This film is a peek into the bi-polar reality of today's society. Filmed in the UK, we follow a young girl, Eloise Laurence, as she observes the life around her. She lives in a cul-de-sac of three families, all of them are Broken. One family across the street has a brain damaged son that the parents have no idea how to handle, next door a man whose wife died and left him with three young daughters, all self absorbed and start the lie that ends in tragedy. 'Skunk' as she is known, the 11 year old, lives with her father and brother. Her mother left home when she was small. They have an Au pair, a young attractive woman who lives with them. She is involved with a young man they all like, but that falls to pieces when, Martin, the young man becomes a commitment phobe.

One lie starts the process of violence, arrests, commitment to a mental institution and then great tragedy. Throughout this process, Skunk is trying to take it all, deal with a new school, a new friend and the lives of those around her falling apart. At times the film seemed too much. Too much for these three families, do they all have to go through life's turmoils and troubles, does no one get a break? The writing is superb, the acting top notch. Tom Roth plays Skunk's father, a therapist of sorts, it seems he needed to start with himself, his family, then the neighbors.

If this is a microcosmic of our society, we certainly need help. A good start is for parents and children to start with a trusting, loving relationship. This film can be pretty gruesome in parts, violent and emotionally difficult to take. Use some caution, we are all broken, and this film magnifies all of us.

Recommended. prisrob 03-01-14
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2 of 2 people found the following review helpful By David H J Ashdown TOP 500 REVIEWER on 25 July 2013
Format: DVD
A brilliant drama that starts when a girl of about 11 years of age witnesses a violent attack on an adult simple minded son of a neighbour by the thuggish father of three feral teenaged girls who also live in the cul de sac. At various times during the drama an event occurs and the next scene shows the events leading up to what happened, this is a very good technique to drive home the point the director is trying to make and makes the effect all the more real. The main thought I was left with afterwards was what a devastating effect a single family can have on all those who leave nearby. All the actors were superb as was the direction.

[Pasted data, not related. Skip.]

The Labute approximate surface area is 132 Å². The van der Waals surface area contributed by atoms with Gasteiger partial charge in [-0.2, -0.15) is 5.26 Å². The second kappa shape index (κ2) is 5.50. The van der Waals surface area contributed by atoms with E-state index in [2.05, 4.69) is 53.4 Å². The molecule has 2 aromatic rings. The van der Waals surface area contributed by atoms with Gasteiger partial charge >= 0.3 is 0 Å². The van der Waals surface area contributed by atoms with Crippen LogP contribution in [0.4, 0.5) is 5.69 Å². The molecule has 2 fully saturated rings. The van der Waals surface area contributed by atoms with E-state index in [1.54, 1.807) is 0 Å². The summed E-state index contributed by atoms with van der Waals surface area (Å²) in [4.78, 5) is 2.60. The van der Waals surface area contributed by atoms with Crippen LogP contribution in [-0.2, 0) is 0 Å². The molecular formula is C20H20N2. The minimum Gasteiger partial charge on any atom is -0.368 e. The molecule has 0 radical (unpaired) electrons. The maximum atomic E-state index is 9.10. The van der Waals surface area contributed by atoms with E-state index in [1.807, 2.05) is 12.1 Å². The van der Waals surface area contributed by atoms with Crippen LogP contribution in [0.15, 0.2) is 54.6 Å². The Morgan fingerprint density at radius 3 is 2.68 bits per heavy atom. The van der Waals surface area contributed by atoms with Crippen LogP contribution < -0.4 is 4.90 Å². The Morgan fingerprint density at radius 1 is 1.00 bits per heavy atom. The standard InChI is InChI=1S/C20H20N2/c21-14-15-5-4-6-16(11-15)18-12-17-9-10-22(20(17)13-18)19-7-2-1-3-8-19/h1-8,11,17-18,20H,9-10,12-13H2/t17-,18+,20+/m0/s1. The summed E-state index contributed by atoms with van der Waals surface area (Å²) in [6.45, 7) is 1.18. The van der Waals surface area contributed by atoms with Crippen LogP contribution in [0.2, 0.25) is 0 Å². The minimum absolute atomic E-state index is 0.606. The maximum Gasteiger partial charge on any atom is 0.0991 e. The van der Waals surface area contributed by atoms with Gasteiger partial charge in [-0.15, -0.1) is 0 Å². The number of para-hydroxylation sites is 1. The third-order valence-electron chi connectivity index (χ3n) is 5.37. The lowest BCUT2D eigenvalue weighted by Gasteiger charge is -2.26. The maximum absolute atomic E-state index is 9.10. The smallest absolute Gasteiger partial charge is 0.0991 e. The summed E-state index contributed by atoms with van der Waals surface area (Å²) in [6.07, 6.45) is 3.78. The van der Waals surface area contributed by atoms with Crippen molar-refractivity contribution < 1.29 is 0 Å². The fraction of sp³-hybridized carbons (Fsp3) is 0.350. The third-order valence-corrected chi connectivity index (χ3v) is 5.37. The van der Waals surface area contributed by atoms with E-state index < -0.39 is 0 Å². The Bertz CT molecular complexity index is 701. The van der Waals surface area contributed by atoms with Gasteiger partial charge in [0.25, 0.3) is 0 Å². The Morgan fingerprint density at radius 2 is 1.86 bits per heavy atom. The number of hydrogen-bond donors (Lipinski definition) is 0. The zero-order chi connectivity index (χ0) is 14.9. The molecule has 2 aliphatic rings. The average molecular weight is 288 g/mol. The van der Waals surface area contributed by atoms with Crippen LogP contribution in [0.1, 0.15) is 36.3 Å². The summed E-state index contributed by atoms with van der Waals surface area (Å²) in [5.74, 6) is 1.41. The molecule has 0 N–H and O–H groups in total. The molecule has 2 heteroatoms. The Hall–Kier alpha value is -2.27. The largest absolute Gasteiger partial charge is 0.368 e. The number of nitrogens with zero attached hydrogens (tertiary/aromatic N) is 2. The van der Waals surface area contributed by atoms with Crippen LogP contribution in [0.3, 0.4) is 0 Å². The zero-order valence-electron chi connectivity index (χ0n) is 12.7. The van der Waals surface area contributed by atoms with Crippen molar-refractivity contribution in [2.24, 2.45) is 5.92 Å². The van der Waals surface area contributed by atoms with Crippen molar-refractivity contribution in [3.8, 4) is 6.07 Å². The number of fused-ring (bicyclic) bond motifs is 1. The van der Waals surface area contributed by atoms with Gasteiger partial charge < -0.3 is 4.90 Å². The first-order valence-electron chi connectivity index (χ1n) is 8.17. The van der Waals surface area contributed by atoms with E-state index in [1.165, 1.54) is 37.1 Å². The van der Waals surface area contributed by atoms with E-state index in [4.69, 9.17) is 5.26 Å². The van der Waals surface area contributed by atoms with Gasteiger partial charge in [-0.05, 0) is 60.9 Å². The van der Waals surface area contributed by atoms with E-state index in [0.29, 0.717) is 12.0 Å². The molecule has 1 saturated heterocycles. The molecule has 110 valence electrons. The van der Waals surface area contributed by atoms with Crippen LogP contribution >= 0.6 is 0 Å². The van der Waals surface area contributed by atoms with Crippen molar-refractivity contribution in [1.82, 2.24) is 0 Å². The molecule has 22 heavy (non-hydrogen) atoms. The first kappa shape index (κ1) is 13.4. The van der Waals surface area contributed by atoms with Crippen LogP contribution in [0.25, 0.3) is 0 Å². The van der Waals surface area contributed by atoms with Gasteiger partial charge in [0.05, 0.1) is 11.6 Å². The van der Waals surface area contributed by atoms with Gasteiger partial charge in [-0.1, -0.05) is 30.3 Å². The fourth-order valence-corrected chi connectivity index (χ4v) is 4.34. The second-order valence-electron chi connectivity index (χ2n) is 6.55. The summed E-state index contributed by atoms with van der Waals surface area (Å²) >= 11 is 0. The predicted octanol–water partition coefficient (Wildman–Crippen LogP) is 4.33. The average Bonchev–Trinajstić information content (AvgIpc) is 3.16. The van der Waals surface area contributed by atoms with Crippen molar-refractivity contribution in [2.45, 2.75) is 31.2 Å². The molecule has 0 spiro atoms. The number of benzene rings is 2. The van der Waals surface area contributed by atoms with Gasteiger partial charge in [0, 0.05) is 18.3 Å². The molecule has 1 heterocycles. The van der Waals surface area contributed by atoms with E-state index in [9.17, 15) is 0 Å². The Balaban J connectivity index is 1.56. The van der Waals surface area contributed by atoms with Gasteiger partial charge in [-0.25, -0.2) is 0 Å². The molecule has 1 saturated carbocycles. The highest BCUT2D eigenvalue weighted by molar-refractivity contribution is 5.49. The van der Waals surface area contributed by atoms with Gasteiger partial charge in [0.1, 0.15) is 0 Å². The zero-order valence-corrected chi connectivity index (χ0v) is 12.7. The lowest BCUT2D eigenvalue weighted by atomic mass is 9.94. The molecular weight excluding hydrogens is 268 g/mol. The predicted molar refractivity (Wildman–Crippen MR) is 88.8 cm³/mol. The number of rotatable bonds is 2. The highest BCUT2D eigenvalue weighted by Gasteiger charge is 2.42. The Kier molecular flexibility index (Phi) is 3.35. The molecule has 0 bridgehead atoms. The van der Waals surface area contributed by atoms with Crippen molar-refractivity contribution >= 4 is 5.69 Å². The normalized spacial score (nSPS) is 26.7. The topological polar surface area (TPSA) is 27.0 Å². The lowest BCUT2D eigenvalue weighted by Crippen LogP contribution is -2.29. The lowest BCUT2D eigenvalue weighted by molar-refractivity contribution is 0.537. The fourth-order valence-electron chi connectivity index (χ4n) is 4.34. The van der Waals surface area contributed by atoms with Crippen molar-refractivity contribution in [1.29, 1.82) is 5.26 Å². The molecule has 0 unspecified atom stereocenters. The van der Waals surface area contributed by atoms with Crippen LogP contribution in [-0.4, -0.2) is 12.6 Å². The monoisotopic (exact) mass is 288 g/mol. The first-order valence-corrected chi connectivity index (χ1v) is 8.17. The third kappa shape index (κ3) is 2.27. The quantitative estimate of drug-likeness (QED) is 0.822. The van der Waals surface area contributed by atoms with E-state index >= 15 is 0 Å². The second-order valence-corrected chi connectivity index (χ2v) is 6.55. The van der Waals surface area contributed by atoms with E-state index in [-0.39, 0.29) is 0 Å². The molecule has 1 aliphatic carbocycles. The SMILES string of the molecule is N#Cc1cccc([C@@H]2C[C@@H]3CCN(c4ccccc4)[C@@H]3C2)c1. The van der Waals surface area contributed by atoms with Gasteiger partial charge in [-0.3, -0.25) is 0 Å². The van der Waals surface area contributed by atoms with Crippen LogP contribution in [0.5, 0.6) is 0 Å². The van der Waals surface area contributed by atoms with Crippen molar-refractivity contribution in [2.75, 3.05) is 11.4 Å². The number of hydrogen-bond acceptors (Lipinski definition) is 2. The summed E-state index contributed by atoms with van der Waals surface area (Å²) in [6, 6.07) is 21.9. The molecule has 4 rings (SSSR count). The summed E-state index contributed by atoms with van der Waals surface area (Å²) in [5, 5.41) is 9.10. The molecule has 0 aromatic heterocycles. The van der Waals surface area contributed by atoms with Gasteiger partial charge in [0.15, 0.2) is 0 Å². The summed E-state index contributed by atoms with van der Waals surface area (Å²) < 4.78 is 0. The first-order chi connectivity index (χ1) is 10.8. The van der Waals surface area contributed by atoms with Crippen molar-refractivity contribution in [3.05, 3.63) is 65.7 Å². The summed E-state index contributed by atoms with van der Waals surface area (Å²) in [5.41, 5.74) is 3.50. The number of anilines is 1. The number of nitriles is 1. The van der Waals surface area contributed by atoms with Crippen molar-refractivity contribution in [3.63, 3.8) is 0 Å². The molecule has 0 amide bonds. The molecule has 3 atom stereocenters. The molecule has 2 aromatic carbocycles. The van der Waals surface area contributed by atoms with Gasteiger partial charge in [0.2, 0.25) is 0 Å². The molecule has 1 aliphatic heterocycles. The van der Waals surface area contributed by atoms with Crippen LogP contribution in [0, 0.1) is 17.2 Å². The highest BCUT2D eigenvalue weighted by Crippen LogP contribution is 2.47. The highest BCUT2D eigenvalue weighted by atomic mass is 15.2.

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1 of 1 people found the following review helpful By Lincs Reader TOP 100 REVIEWERVINE VOICE on 9 Feb 2014
Format: DVD Verified Purchase
Broken is adapted from the novel of the same name by Daniel Clay. The novel is one of my all-time favourite books, and often I am wary of watching film adaptations, just in case they ruin the original story.

I was not disappointed by the film version of Broken in the slightest. Although there are a few minor changes, these fit well. The setting of the film is London, whereas the novel is based in Southampton, but again, this does work very well.

Skunk, the lead character is expertly played by newcomer Eloise Laurence whilst her Dad is played by well-established (and a favourite of mine) Tim Roth. Some genius casting here - these actors have taken two characters and completely made them their own.

The film opens with a breath-takingly violent scene, that sets the pace of the whole story. The gritty truth of life on an inner-city estate, and the difficulties for young people today are expertly conveyed.

An excellent film, and one I would recommend highly